Some good reads from around the web.
I suspect everyone is getting a bit bored of banker bashing again. I am, and I was at it only a couple of weeks ago!
Boredom is not a solution, though. There needs to be change, or financial insiders will continue to capture an undue share of the profits of our capitalist system, while periodically wreaking havoc doing so.
In the lively discussion that followed my latest post, a couple of readers suggested I was unfair for expecting bankers to be less venal, selfish, and self-justifying than the rest of us.
But that’s not the case. I don’t.
My argument against what was once almost banker deification – stretching way back before the financial crisis – was that we don’t give sufficient attention to the fact that they are just like the rest of us!
The ordinariness of bankers implies two important things:
Firstly, there’s no reason why ordinary people should earn superstar salaries for either doing routine work, or for gambling.
Yes, the best should earn a lot when they truly add value, and banking will never be supermarket check-out money. But the market is effectively rigged and anti-competitive, and prospects in banking should be more like they were in the 1960s and 1970s, before deregulation opened the honeypot.
Some in the City compare the best-paid bankers with rock star footballers. The difference is the best footballers are demonstrably better at football than 99.99% of everyone else in the world – as opposed to uniquely having access to the football pitch.
Secondly, the ordinariness of bankers means big banks should have similar incentive structures to other employers, instead of the current heads they win a fortune, tails they win a fortune scenario.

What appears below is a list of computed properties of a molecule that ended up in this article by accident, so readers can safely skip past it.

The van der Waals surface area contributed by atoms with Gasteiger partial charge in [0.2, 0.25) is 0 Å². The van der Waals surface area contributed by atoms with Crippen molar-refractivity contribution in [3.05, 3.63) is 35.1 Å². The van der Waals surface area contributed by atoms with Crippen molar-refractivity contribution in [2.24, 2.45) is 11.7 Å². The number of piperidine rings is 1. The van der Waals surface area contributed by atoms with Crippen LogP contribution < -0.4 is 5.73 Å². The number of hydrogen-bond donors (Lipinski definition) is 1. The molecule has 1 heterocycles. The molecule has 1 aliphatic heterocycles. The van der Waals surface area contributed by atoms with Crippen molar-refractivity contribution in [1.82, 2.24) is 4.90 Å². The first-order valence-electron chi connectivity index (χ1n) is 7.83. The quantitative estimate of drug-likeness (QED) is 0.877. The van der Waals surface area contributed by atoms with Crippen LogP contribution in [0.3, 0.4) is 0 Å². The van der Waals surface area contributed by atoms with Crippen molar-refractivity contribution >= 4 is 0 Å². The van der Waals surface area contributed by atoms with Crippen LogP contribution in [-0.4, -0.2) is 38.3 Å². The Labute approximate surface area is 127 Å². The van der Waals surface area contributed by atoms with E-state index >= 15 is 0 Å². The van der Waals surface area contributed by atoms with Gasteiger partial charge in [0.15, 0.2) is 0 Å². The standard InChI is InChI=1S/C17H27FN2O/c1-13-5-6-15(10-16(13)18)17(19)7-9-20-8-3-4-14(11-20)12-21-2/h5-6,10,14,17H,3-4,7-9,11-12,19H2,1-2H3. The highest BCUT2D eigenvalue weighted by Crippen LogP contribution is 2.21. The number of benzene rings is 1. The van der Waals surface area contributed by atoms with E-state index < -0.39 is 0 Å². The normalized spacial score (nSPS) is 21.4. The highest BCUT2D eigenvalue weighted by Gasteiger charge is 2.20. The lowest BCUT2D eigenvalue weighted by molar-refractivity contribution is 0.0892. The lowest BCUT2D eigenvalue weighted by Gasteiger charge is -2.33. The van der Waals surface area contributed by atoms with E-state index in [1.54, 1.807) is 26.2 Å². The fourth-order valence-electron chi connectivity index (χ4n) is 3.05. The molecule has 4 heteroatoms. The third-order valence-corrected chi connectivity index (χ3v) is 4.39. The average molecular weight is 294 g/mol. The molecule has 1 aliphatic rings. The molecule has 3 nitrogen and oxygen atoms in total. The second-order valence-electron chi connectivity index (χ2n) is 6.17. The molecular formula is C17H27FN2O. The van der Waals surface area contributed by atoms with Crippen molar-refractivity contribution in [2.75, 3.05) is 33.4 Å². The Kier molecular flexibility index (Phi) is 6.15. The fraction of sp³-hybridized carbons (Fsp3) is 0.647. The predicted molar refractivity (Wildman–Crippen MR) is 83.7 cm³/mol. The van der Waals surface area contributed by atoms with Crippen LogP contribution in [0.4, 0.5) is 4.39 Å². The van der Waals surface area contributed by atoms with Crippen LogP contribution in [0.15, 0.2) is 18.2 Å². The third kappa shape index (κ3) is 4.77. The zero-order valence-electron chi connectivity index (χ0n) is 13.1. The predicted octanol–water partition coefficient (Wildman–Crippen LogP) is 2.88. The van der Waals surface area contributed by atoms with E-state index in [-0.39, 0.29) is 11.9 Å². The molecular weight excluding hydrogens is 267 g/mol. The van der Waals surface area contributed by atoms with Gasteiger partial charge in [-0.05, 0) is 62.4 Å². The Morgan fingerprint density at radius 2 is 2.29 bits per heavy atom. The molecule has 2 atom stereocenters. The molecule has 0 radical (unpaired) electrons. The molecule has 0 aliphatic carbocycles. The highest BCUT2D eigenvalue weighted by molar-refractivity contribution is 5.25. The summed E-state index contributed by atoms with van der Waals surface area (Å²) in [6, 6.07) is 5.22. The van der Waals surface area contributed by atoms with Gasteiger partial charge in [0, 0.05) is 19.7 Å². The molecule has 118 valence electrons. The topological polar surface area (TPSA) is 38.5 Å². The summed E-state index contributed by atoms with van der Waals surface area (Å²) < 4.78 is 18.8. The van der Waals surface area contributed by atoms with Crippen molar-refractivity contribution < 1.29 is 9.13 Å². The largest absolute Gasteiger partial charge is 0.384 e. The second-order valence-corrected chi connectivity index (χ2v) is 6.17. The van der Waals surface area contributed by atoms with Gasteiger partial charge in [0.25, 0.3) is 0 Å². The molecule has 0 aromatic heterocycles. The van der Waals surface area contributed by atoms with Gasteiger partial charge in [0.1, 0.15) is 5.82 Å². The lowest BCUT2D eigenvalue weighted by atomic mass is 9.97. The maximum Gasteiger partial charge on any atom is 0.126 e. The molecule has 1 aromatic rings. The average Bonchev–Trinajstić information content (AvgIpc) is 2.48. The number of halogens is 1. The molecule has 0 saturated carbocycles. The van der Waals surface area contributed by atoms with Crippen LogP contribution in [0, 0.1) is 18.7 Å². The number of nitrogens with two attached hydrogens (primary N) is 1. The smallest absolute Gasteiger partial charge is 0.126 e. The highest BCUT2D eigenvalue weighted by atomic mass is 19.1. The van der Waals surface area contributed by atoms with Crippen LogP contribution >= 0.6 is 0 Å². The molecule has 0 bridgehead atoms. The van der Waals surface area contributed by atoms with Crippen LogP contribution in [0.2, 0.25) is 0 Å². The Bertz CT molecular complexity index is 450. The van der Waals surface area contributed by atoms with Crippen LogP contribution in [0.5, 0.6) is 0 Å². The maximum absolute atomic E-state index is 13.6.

Bonuses should probably be scrapped altogether for most areas of banking. Bank employees could instead invest a portion of what will still be healthy salaries into discounted share schemes, like other office workers. The current system has repeatedly delivered bad outcomes for society and the economy, which shareholders and taxpayers have carried the can for.
Still not convinced? Read the superb indictment of big banking from Buttonwood in The Economist this week.
It points out four things we’ve learned about elite bankers:
1. The laws of supply and demand do not apply.
2. Success is down to personal genius; failure is caused by someone else.
3. What is lucky for an individual trader may be unlucky for the bank as a whole.
4. Resigning can be a retirement plan.
It’s well worth reading in full.
p.s. According to the well respected Fixed Income Investor, Friday was just “another day in the paradise that is the retail bond market (every new issue has opened at and maintained a premium).” Glad my thoughts on stagging retail bonds are in such good company.
From the blogs
- Don’t let models doom your portfolio – Rick Ferri
- Bond investing 101: Yield curves – Oblivious Investor
- Bond of the week: ICAP 5.5% – Fixed Income Investor
- Experts versus dart-throwing chimps – Investing Caffeine
- The Guardian tells me I’m in poverty – Simple Living in Suffolk
- FTSE 100 Valuation Update: July – Retirement Investing Today
- Household wealth hits £10.3 trillion [PDF] – ONS
- 2% GDP growth would be Nirvana for the UK – David Smith
- Big banks: Totally addicted to debt – The Psy-Fi blog
- Equality vs tax vs big government – Stumbling & Mumbling
Book of the week: Amazon is taking pre-orders for J.K. Rowling’s first novel for adults, The Casual Vacancy. Will be interesting to see if it’s any cop. Nothing to do with money, admittedly (except J.K.’s bank account!)
Mainstream media money
- What cutting-edge ship design now looks like – The Economist
- Halifax says houses are most affordable since 2002 – BBC
- Ways to reform the UK savings system – FT
- Meeting care home costs with whole-of-life policies – FT
- Grandlords: More pensioners investing in buy-to-let property – FT
- Three niche ETFs, tracking Pakistan, Bangladesh, and rare earths – FT
- Cheap BoE funding could reduce fixed mortgage rates to 2.7% – Telegraph
- Five ways to save on an iPhone upgrade – Telegraph
- The retirement wealth gap: Which side are you on? – Independent
- Restating the case for the Caledonia investment trust – Independent
- Auto-enrollment pensions: Top-up or pay-cut? – The Guardian
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